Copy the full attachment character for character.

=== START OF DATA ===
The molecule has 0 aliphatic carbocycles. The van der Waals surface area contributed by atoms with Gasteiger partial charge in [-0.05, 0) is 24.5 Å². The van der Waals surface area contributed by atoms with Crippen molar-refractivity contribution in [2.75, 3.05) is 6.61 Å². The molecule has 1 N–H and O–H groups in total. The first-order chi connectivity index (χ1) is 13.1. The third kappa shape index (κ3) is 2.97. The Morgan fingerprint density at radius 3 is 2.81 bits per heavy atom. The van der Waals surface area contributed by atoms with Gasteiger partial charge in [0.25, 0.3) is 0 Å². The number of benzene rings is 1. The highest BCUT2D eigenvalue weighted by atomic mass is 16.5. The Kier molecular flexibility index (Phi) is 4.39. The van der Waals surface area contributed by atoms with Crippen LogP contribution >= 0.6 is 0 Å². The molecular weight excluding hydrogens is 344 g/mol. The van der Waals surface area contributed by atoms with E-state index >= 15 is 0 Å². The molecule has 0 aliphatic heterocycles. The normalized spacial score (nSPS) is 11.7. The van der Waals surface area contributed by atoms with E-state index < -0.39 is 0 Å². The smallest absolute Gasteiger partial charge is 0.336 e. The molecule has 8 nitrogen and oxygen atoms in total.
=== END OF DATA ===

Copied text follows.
The molecule has 0 aliphatic carbocycles. The van der Waals surface area contributed by atoms with Gasteiger partial charge in [-0.05, 0) is 24.5 Å². The van der Waals surface area contributed by atoms with Crippen molar-refractivity contribution in [2.75, 3.05) is 6.61 Å². The molecule has 1 N–H and O–H groups in total. The first-order chi connectivity index (χ1) is 13.1. The third kappa shape index (κ3) is 2.97. The Morgan fingerprint density at radius 3 is 2.81 bits per heavy atom. The van der Waals surface area contributed by atoms with Gasteiger partial charge in [0.25, 0.3) is 0 Å². The number of benzene rings is 1. The highest BCUT2D eigenvalue weighted by atomic mass is 16.5. The Kier molecular flexibility index (Phi) is 4.39. The van der Waals surface area contributed by atoms with Crippen LogP contribution >= 0.6 is 0 Å². The molecular weight excluding hydrogens is 344 g/mol. The van der Waals surface area contributed by atoms with E-state index >= 15 is 0 Å². The molecule has 0 aliphatic heterocycles. The normalized spacial score (nSPS) is 11.7. The van der Waals surface area contributed by atoms with E-state index < -0.39 is 0 Å². The smallest absolute Gasteiger partial charge is 0.336 e. The molecule has 8 nitrogen and oxygen atoms in total.